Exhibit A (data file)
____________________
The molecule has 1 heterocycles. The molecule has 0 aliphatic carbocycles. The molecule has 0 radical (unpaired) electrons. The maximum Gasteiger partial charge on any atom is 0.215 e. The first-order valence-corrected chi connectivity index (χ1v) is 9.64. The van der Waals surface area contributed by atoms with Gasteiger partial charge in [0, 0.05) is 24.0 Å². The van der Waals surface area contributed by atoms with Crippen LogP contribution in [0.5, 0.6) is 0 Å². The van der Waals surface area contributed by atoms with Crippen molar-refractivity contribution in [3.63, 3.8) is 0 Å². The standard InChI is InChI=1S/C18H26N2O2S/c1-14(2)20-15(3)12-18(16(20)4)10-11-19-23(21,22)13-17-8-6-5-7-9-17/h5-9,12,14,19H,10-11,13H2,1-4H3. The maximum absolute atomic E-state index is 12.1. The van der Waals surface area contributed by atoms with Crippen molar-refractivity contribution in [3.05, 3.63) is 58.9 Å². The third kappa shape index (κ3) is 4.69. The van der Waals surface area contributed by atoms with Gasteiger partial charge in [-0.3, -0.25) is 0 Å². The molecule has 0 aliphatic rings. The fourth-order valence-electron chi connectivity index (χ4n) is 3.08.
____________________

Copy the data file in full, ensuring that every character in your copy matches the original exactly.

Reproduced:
The molecule has 1 heterocycles. The molecule has 0 aliphatic carbocycles. The molecule has 0 radical (unpaired) electrons. The maximum Gasteiger partial charge on any atom is 0.215 e. The first-order valence-corrected chi connectivity index (χ1v) is 9.64. The van der Waals surface area contributed by atoms with Gasteiger partial charge in [0, 0.05) is 24.0 Å². The van der Waals surface area contributed by atoms with Crippen LogP contribution in [0.5, 0.6) is 0 Å². The van der Waals surface area contributed by atoms with Crippen molar-refractivity contribution in [3.63, 3.8) is 0 Å². The standard InChI is InChI=1S/C18H26N2O2S/c1-14(2)20-15(3)12-18(16(20)4)10-11-19-23(21,22)13-17-8-6-5-7-9-17/h5-9,12,14,19H,10-11,13H2,1-4H3. The maximum absolute atomic E-state index is 12.1. The van der Waals surface area contributed by atoms with Crippen molar-refractivity contribution in [3.05, 3.63) is 58.9 Å². The third kappa shape index (κ3) is 4.69. The van der Waals surface area contributed by atoms with Gasteiger partial charge in [-0.3, -0.25) is 0 Å². The molecule has 0 aliphatic rings. The fourth-order valence-electron chi connectivity index (χ4n) is 3.08.